Gus Goidanich

1) How has your career evolved since graduating at KLC?

During the course at KLC I became more aware of the power of light on our wellbeing and how it influences our perception of space and materials. Since graduating at the end of 2011, I decided to focus my career on lighting design and joined the design team at John Cullen Lighting, a pioneer in residential lighting in the UK. I was fortunate to work with design directors Lucy Martin and Sally Storey, who inspired me with their extraordinary knowledge and passion.

After almost three years in the company I took an opportunity to join EQ2 Light, a commercial lighting practice in central London, and gained experience in developing lighting concepts and designing and managing larger commercial projects, where attention to detail is key to achieve the design intent. I worked in several high-end projects, including office buildings in central London as well as hospitality projects in Europe and the Caribbean, which are lots of fun but also very challenging due to technical regulations.

Ultimately, I set up on my own in August last year and have enjoyed working directly with clients and designers, focusing on delivering high-quality and pleasant lighting to projects. But due to my formation at KLC, clients have asked me to assist with the interior design from time to time allowing me to approach spacial planning and choosing materials with a lighting scheme already in mind.

2) What are your study/career highlights that you value most?

The environment at KLC is very creative but also professional, which prepared me with the necessary interpersonal skills to communicate and apply my design ideas. I like to see myself as a collaborative person and my highlights during school and after were projects that required a greater exchange of ideas. The group project at school was very challenging but to me it was also the most enjoyable exactly because it demanded openness and constant trading between me and my classmates. A couple of hotel projects, one in Serbia and another in in Panama, were also very challenging but also enjoyable because of the collaborative energy they required, with different design teams scattered around the world.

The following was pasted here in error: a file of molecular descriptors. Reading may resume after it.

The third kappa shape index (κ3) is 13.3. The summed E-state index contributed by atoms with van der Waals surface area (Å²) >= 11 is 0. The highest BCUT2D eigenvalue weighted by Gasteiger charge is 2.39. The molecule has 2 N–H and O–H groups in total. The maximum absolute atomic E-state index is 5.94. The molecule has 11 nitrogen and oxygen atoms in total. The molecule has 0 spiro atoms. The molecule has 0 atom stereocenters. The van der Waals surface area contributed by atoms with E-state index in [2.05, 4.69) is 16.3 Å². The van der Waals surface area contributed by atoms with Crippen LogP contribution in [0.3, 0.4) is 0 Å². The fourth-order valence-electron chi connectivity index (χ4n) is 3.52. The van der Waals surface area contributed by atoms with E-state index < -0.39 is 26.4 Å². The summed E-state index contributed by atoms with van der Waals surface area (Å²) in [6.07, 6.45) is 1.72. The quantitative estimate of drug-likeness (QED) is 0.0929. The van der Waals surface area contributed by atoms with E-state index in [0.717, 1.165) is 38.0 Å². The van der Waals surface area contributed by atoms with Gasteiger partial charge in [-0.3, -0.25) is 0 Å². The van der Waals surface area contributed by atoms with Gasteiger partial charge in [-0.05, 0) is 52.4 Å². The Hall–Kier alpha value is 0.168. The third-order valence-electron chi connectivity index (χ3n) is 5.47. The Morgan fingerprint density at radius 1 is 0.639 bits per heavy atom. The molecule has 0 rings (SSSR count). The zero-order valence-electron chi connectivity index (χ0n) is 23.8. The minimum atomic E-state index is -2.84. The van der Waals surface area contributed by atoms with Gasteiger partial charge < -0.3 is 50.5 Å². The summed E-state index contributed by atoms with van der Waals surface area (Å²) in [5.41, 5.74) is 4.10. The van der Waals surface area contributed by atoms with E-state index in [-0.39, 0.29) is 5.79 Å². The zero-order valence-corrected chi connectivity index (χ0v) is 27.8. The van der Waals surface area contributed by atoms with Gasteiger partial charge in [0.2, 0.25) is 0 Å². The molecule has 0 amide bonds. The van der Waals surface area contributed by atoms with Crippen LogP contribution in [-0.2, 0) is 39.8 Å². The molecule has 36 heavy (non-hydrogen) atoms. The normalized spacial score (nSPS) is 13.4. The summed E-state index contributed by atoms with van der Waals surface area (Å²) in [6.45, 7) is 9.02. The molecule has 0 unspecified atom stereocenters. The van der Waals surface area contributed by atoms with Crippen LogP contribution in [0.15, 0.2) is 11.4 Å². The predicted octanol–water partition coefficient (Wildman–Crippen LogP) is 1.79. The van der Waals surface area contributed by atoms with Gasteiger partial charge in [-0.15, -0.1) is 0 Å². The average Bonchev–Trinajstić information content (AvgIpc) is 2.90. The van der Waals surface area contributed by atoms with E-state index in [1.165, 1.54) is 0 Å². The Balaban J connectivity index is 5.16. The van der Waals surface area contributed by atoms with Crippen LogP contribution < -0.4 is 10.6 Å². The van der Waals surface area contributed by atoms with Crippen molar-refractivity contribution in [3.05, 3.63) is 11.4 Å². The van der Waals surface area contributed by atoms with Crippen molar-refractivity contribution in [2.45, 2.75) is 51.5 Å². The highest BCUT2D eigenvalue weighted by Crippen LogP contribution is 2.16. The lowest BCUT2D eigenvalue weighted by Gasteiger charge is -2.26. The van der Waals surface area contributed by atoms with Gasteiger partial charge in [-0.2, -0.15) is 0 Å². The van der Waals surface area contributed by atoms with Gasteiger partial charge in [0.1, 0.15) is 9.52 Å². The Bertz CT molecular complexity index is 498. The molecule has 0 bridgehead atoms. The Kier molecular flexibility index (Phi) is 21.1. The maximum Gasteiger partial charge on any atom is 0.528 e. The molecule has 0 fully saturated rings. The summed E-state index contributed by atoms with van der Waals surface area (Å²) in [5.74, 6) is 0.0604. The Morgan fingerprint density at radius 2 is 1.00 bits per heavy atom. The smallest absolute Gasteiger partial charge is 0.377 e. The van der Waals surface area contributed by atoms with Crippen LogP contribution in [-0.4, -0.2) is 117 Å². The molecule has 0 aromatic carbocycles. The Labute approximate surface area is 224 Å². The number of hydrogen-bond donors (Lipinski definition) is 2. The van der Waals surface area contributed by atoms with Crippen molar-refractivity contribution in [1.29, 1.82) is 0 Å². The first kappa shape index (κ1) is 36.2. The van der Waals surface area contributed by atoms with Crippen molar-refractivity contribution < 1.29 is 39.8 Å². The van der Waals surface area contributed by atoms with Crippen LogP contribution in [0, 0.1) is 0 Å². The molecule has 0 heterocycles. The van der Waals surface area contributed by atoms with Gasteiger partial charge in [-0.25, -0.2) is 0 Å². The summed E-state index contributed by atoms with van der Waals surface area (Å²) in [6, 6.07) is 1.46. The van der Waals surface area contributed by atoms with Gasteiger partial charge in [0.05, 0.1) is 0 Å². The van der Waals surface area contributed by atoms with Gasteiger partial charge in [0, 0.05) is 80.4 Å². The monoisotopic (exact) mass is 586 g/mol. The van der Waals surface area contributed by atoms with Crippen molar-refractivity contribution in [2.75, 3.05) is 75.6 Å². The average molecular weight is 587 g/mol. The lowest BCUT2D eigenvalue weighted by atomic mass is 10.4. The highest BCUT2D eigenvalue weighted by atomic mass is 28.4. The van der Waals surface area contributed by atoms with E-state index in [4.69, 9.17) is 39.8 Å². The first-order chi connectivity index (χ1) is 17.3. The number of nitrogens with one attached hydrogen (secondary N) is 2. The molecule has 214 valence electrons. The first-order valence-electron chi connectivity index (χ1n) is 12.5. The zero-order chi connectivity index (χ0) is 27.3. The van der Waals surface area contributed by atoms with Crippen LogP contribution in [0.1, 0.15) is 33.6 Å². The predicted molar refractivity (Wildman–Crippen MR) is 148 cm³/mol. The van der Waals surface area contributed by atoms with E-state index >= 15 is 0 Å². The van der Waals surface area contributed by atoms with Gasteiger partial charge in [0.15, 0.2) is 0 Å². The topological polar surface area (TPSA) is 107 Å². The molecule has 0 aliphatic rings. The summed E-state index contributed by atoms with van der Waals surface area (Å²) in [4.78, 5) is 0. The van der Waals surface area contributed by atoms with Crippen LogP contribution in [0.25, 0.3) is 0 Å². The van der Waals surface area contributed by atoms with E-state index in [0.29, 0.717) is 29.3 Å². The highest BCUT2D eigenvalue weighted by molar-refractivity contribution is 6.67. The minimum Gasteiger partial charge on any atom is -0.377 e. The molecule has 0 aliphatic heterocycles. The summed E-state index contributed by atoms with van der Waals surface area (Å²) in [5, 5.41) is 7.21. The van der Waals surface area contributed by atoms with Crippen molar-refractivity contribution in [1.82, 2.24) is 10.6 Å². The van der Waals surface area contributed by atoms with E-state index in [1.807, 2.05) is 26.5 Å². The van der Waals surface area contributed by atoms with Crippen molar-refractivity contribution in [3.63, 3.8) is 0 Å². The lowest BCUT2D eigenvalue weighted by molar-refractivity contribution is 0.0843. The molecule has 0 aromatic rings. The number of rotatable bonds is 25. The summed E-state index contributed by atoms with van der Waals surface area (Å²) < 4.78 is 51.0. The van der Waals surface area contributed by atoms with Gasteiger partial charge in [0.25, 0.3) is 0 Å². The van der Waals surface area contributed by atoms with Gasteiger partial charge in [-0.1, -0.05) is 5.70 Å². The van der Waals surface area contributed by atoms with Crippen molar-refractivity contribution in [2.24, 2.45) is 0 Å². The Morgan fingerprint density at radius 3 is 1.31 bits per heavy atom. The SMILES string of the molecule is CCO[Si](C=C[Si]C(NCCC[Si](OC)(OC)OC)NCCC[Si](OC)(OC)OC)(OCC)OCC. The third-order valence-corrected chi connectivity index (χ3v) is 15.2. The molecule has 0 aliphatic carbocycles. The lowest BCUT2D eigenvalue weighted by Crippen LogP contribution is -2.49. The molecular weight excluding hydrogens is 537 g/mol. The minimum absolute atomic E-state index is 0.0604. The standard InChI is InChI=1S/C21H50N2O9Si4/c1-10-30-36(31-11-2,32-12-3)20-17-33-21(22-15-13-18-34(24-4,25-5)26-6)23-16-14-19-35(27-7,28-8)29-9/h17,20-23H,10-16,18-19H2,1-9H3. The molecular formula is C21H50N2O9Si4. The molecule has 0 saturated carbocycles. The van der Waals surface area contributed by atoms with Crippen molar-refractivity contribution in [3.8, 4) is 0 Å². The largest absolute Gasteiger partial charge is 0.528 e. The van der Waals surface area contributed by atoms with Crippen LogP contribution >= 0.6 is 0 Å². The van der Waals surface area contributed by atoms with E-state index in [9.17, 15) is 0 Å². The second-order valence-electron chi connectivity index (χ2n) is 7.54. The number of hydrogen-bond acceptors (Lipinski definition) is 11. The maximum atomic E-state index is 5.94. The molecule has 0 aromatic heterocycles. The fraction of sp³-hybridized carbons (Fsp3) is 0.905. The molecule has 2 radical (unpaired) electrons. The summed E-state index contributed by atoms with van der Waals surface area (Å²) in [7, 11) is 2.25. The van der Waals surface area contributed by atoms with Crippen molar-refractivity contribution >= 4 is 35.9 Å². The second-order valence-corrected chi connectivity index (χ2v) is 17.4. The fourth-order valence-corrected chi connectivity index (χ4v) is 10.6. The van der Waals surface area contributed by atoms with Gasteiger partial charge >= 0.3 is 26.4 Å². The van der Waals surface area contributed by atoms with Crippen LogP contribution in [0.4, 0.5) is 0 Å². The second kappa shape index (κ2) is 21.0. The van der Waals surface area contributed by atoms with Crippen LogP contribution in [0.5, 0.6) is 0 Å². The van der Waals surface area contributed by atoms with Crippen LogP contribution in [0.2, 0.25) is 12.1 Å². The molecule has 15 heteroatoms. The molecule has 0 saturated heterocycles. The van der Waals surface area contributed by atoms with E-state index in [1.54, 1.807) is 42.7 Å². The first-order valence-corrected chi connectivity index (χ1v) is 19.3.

3) Where do you get your project and career inspiration from?

As you would expect my main inspiration is light itself, how it transforms a space, how it shows materials and colours and how it makes us feel. For instance, a warm light temperature can make a space more welcoming and people more relaxed, while a cooler light temperature can make a space feel crispier and people more vibrant. The transformative power that light has on other forms of design and our mood is, to me, extraordinary. Being able to apply that power is an exciting tool for any designer.

4) What has been your most enjoyable project to date and why?

It is difficult to pick one single project, all are somehow special. At John Cullen, perhaps the most interesting was the lighting for the London family home of an architect which I was involved at the initial stages. The house’s design was very different but the client was open to our ideas for the lighting, which highlighted the architectural forms and textures but also helped the overall mood feel very homely.

Projects at EQ2 were technically very challenging but perhaps the most interesting is a resort in Panama which is currently being built. The lighting design had to comply with all the standard environmental and safety regulations as well as complement the beautiful interiors, architecture and landscape design. However, as the resort is being built in an area of conservation, it also required light wave lengths that do not disturb marine life and we carried out a whole research to find the most appropriate LED products.

Since going solo the projects have been smaller, but very special to me because of how close I have been working with my clients and their interior designers. My first gym project was super challenging because I was also asked to help design the interiors - as well as doing the lighting - and both the budget and timeline to deliver the project (8 weeks from concept to finish!) were limited. But in the end the gym opened as planned and the feedback I received from the client - and his clients - has always been very enthusiastic when I pop by for a work out.

5) What do you hope to achieve in the future/aspirations for the future?

I hope to keep learning and applying new knowledge and expertise through lighting and design. I firmly believe design is not just a visual thing, it is a thought process and its results have a deeper effect on people. Both lighting and other forms of design can affect positively how people feel and behave. They have a transformative power that can enhance the perception of the world around us and from a single object such as a light fixture, to the lighting in a room or a whole community can leave a happy imprint on someone's mind.

6) Advice to future lighting and interior designers?

I guess the key thing in design is to prioritise people, being that the client and/or the people who will ultimately use the space you are helping to create. You should keep curious about people - as well as technology, materials, trends - because it is how happy and comfortable that a design makes a person feel that makes the whole process and experience joyful.